Skills

Skills feature as a priority in both manifestos, although neither makes specific reference to the skills needed for production of zero-emissions vehicles in the UK. The Conservatives propose a £3bn National Skills Fund focused on helping businesses find and hire the workers they need; skills shortages were highlighted as a critical barrier in the UK automotive sector in the 2016 Automotive Industrial Partnership (AIP) for Skills roadmap. Their manifesto commits to consider the recommendations of the Augar Post-18 review of education and funding, which has thorough and wide-ranging recommendations for UK education. However, the Conservatives do not explicitly mention one of the Review’s headline recommendations: to create a coherent national network of further education colleges that deliver in-demand skills needs focused on England’s qualification levels 3 to 5 (e.g. vocational qualifications such as BTECs, trade diplomas, technician qualifications and Foundational degrees). This recommendation is linked with significant skills gaps in the automotive sector identified by the AIP for Skills roadmap.

Labour commits to providing six years free training at Levels 4-6, with maintenance grants for disadvantaged learners. Labour more clearly associates its Skills commitments to climate change as a broad priority, such as through its proposed Climate Apprenticeship programme. However, it is not clear how Labour will demarcate ‘climate’ apprenticeships in complex sectors such as automotive. There is insufficient detail in the manifesto to determine whether the Conservatives’ £3bn National Skills Fund could provide the skills needed to boost UK competitiveness in the production of zero-emissions vehicles.

Infrastructure

Both parties make significant promises on infrastructure for the production of zero-emissions vehicles. The Conservatives commit to finance one large scale battery manufacturing facility (known as a Gigafactory), with Labour committing to finance three (a £3bn investment), building on the existing commitment from the Treasury and the Department for Business, Energy and Industrial Strategy in support of UK battery production. Nonetheless, the UK appears to be losing out on large-scale battery production, with the vast majority of recent private investments (from Chinese and Korean firms) in European battery production taking place in Eastern Europe. Significant scale-up of public investment could help the UK close the gap with leading battery producers such as China, Germany and the USA.

While the cross-party ambition in this area should be commended, investment should be made carefully to avoid inefficient use of public funds, given the UK may be more competitive internationally in other goods and services such as smart-charging for electric vehicles and connected and autonomous vehicle testing. Funding decisions should consider the UK’s competitiveness in a range of goods and services related to zero-emissions vehicles.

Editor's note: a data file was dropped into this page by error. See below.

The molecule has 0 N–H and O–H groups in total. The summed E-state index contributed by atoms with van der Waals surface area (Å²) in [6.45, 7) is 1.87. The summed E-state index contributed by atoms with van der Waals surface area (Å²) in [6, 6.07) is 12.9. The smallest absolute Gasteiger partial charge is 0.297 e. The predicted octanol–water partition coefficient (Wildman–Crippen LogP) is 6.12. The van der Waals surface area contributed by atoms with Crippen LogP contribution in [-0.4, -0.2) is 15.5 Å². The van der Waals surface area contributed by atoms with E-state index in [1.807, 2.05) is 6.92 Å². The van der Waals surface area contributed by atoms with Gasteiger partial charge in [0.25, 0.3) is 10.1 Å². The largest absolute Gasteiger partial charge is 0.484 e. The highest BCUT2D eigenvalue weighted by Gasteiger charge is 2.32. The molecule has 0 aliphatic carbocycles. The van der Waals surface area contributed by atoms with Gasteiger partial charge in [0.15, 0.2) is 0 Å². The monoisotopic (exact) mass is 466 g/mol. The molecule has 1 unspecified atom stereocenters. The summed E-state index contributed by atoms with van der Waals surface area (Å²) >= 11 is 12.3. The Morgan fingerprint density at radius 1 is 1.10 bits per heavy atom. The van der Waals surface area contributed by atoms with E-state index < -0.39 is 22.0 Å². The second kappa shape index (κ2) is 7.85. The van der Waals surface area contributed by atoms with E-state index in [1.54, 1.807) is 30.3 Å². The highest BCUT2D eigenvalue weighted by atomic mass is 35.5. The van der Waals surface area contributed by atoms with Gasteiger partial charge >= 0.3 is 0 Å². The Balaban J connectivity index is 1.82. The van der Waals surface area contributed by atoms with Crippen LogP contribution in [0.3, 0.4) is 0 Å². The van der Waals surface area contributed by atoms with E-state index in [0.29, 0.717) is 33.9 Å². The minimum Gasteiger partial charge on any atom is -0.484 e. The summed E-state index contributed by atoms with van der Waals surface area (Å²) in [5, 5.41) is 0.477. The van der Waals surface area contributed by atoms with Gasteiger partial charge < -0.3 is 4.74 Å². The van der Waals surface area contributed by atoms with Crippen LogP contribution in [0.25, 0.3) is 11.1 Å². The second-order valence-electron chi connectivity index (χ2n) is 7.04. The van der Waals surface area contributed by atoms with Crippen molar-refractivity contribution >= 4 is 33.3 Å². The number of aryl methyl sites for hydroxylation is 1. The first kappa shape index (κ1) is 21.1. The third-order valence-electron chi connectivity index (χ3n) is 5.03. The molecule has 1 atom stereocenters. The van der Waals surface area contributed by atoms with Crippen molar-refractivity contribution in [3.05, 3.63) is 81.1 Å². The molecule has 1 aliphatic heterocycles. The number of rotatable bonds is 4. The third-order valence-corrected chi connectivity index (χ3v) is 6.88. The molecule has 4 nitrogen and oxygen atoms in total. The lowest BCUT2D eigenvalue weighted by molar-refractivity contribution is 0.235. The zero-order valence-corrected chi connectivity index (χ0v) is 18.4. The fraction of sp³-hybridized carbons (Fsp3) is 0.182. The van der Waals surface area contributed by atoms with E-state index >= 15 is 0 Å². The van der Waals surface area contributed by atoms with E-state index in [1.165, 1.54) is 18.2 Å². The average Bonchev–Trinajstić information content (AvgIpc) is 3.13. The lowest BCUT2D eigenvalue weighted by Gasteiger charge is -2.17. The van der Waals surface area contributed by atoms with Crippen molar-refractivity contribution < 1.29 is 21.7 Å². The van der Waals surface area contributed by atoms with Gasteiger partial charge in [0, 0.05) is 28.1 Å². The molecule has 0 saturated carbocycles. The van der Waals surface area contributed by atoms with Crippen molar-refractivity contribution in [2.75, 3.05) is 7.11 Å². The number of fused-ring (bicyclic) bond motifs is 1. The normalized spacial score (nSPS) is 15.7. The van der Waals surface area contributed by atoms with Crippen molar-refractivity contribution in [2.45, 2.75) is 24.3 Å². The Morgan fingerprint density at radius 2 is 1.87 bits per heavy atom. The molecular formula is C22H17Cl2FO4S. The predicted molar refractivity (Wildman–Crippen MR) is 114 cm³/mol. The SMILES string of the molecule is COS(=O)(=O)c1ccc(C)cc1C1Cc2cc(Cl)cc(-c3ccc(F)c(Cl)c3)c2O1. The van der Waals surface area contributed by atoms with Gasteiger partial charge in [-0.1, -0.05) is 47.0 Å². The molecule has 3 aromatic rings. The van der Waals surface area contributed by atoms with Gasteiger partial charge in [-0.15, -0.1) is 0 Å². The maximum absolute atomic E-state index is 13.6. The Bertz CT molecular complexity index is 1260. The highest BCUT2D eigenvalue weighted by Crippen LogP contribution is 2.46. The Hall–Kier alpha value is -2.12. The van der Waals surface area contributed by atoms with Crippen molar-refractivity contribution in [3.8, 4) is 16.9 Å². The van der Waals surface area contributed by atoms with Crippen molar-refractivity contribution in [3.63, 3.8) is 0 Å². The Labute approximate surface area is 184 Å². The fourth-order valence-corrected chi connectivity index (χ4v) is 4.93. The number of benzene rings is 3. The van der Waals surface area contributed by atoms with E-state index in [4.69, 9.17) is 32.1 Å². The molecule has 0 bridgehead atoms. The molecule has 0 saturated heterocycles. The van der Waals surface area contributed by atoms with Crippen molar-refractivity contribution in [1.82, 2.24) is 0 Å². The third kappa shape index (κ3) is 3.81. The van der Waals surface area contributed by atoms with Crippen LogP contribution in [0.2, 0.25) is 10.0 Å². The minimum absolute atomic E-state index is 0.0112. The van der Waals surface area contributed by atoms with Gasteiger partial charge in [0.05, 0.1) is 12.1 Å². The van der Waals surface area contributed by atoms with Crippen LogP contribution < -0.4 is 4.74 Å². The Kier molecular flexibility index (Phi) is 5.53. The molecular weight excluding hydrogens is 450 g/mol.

Cities

Cities and decentralised policymaking more broadly feature in both manifestos. The Conservatives’ Towns Fund would aim to improve local economies, although the party has not made specific announcements related to the role of cities and regions in driving growth from passenger vehicles. The Conservatives have indicated that of the £100bn announced for infrastructure in the manifesto, £4.2bn of this would be spent on devolved local public transport to improve public transport outside London.

Labour includes a Local Transformation Fund in each region to fund infrastructure projects, and its regional manifestos break down nationwide commitments related to the automotive industry into specific localities (e.g. the three Gigafactories are to be built in Stoke-on-Trent, Swindon and South Wales).

The role of international trade in the manifestos

The UK’s automotive sector is deeply dependent on global value chains, with the UK both importing and exporting a wide range of components. The EU is particularly important in this respect, with 53% of UK-produced vehicles exported to the EU. In its 2013 ‘Driving Success’ strategy for the automotive sector, the UK government placed heavy emphasis on connectedness to the EU, explaining that government and industry had identified “maintaining proactive engagement with the European Union so that the UK has continued access to the Single Market and an influential voice in the development of Regulations” as being “key to the attractiveness of the UK”.

The Conservatives plan to take the UK out of the single market and the customs union. This is likely to harm UK competitiveness both in the short term due to disruption to trade and in the longer term due to the impacts that leaving, together with changes in foreign direct investment and immigration, will have on productivity.